Reeder - sharing services
Reeder – Sharing Services

Connection to Sharing Services:  This is a big one. The best feed reader apps offer the ability to send articles to a wide variety of sharing services. For example, you may not have time to read an important new article. You should be able to easily send it to your favorite read-later service, such as Instapaper, or email the article to yourself (or to colleagues). A good news reader app should let you send articles to a wide variety of services — Twitter, Facebook, Evernote, Delicious, Safari, etc.

Sync with Google Reader:  Another big one. Google Reader is one of the best services that Google provides (and, of course, it is free). Using Google Reader, you can aggregate all your news feeds, organize them in many different ways, and view and read articles. Just as you can access your mail from anywhere with Google Mail, you can access your news feeds from any computer with Google Reader. And Google Reader keeps track of the feeds you have read between sessions. You can use the web-based reader available at reader.google.com — even on your mobile web browser. It is quite good for a web app. But there is nothing better than the experience an excellent native news reader app can provide to smartphone and tablet users. A truly excellent news reader app should allow you to connect to your Google Reader account.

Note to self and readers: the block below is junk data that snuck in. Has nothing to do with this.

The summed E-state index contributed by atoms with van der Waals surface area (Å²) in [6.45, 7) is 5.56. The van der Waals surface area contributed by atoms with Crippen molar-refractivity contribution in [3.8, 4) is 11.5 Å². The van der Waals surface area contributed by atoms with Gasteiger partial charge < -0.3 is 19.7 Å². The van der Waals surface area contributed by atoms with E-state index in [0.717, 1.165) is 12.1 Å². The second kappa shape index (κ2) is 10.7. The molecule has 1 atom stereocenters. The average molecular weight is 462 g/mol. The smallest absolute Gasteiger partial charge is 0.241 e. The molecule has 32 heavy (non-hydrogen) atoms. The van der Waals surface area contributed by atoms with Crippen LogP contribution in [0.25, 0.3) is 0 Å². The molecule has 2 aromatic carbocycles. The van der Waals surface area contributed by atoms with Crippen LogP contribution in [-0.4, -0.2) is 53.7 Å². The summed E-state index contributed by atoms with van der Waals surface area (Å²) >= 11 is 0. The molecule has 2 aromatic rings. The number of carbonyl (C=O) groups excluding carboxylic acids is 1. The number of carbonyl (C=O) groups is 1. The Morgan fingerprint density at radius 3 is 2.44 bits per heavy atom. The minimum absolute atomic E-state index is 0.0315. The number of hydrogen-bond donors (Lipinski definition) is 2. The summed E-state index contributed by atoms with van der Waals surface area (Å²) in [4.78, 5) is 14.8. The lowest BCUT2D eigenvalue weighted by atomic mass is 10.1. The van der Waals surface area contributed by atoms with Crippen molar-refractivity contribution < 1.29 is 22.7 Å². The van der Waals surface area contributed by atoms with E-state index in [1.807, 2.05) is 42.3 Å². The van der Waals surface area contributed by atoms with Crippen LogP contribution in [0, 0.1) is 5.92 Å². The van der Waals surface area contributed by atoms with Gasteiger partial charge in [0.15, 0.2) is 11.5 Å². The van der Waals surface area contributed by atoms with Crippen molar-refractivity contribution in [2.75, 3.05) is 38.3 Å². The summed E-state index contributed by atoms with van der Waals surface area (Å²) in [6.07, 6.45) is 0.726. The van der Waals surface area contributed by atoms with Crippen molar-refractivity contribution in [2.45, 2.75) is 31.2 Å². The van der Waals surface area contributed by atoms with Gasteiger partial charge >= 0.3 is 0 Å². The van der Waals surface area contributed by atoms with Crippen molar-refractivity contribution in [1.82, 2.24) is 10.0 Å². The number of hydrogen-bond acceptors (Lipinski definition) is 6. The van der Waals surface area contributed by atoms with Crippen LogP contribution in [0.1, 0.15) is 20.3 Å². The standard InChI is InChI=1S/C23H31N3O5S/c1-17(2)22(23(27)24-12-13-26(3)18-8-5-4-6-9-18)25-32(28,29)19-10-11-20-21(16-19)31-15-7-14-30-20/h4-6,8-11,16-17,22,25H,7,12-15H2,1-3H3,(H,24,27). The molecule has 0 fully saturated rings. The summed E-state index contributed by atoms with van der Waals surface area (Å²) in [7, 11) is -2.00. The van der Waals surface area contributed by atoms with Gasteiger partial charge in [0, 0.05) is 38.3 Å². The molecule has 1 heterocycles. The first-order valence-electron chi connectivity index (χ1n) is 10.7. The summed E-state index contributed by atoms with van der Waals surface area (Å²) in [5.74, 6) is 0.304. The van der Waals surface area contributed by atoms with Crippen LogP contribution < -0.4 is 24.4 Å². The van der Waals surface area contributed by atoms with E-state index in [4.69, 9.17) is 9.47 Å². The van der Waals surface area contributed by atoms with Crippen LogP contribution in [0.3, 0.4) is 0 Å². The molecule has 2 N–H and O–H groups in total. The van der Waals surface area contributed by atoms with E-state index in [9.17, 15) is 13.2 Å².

Easy Subscriptions: It should be very easy to subscribe to new feeds, whether or not you use Google Reader.


$2.99 for the iPhone; $4.99 for the iPad

Reeder iPhone
Reeder for iPhone

Reeder is my favorite iOS news reader app. The Google Reader synchronization is spot-on. Reeder also provides connections to lots of sharing services — Instapaper, Pocket, Readability, Facebook, Twitter, Delicious, Safari, Mail. The Reeder for iPhone interface is intuitive, clean, and elegant. But it is the iPad app where Reeder really shines. Reeder for iPad makes excellent use of pinch, swipe, and other multi-touch gestures. It might not be everyone’s cup of tea, but it is great to see apps that really take full advantage of multi-touch and the iPad’s screen size. Lastly, there is a Reeder Macintosh application available in the Mac App Store. So if you live in the Apple ecosystem, Reeder can provide you with a great news reading experience on all your devices.